Ms Farai Kunaka, the youthful woman widely believed to be the widow of Retired Chief Justice Godfrey Chidyausiku, risks walking away empty-handed after the Will authored by the national hero allocated the whole estate to his children.
The last Will and Testament that was filed at the Master of High Court’s office appointed Harare lawyer Mr Aston Musunga of Musunga Law Chambers as executor testamentary.
The Master of the High Court has since issued letters of administration certifying Mr Musunga as the executor.
Ms Kunaka, despite being the woman who was always with the late national hero at public functions in his last days, was left out in the distribution plan.
The late national hero jointly owned the Highlands property worth $750 000 with his first wife Ms Mary Chidyausiku and he bequeathed his 50 percent share to two of his sons.
All the household property in the same property was given to the two sons.
“I give and bequeath my half share in Stand 16885 Orange Groove, Highlands in Harare to my sons Tirivangani Chidyausiku and Tadzimirwa Chidyausiku, who shall hold the property in joint and equal shares,” reads part of Justice Chidyausiku’s Will.
“My first wife Mary Chidyausiku shall remain with her current half share in the aforementioned property.”
Justice Chidyausiku in 2010 allocated another property, Stand Number 2371 Bluffhill Township of 2253 Bluffhill Township to Ms Kunaka in her capacity as a “fiancée”.
But he changed his mind in 2014 and gave the property to his two daughters, as indicated by the latest Will.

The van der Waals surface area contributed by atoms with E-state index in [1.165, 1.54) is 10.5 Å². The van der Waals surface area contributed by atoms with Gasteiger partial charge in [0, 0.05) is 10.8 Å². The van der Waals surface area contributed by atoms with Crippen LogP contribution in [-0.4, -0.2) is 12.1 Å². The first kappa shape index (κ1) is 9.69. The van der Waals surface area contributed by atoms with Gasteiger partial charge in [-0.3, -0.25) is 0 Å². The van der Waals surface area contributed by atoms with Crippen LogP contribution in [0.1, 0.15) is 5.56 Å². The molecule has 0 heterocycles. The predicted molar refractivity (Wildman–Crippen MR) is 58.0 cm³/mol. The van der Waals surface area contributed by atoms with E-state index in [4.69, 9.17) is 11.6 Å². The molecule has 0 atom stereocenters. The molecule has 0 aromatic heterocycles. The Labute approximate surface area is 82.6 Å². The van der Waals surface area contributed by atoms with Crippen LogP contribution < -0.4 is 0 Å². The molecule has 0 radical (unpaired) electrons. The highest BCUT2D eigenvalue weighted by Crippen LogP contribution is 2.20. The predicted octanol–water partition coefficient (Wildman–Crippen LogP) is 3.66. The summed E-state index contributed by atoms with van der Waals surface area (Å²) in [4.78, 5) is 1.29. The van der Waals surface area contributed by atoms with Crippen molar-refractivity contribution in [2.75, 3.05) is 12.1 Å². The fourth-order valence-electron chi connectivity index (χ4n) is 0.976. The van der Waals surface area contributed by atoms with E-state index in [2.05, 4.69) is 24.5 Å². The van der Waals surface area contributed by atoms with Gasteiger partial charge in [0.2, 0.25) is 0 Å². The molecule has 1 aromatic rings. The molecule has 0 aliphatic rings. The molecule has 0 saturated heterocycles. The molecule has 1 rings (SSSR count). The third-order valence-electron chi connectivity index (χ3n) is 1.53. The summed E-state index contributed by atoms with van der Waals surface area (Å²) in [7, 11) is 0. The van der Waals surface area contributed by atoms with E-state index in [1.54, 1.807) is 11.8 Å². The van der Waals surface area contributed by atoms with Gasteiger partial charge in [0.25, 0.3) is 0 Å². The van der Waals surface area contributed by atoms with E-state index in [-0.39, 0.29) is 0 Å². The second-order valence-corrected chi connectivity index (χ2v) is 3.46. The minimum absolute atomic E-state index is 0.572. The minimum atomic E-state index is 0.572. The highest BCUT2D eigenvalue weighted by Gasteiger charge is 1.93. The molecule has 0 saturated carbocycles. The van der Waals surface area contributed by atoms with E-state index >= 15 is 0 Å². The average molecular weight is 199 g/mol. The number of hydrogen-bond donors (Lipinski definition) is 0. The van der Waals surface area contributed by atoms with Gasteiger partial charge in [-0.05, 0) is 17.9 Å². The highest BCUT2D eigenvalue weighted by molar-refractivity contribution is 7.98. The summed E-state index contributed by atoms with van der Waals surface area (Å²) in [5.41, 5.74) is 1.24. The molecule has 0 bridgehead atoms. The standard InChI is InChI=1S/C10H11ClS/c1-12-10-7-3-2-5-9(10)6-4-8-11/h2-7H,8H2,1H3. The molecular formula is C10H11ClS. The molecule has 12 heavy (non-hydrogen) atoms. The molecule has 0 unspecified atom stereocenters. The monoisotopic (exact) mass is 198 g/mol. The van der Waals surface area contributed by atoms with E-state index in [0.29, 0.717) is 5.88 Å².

“I give and bequeath Stand Number 2371 Bluffhill Township of 2253 Bluffhill Township to my children, namely Tendai Chidyausiku and Chipo Chidyausiku in equal shares, share and share alike,” reads the Will. The late Retired Chief Justice gave Tirivangani a farm, Arusha/Chifambi, which is in Goromonzi district.
The rest of the property, according to the Will, should be shared equally among his 11 children.
In an interview, Mr Musunga confirmed the development, saying his task as executor was simply to ensure the properties were identified and distributed in terms of the Will left behind by the late national hero.
“I was appointed by the Will,” he said. “My task as executor is to ensure I identify all the properties belonging to the deceased, collect them and distribute to the listed beneficiaries.
“We will be following what the late judge wrote, thus doing his Will.”
Movable properties forming part of the estate include a Ford Ranger Wild Track and Mercedes Benz.
Justice Chidyausiku died on May 3 this year in Johannesburg, South Africa, after battling kidney and liver problems. He was declared a national hero and subsequently buried at the National Heroes’ Acre.
The late judge died barely three months after retirement. The Herald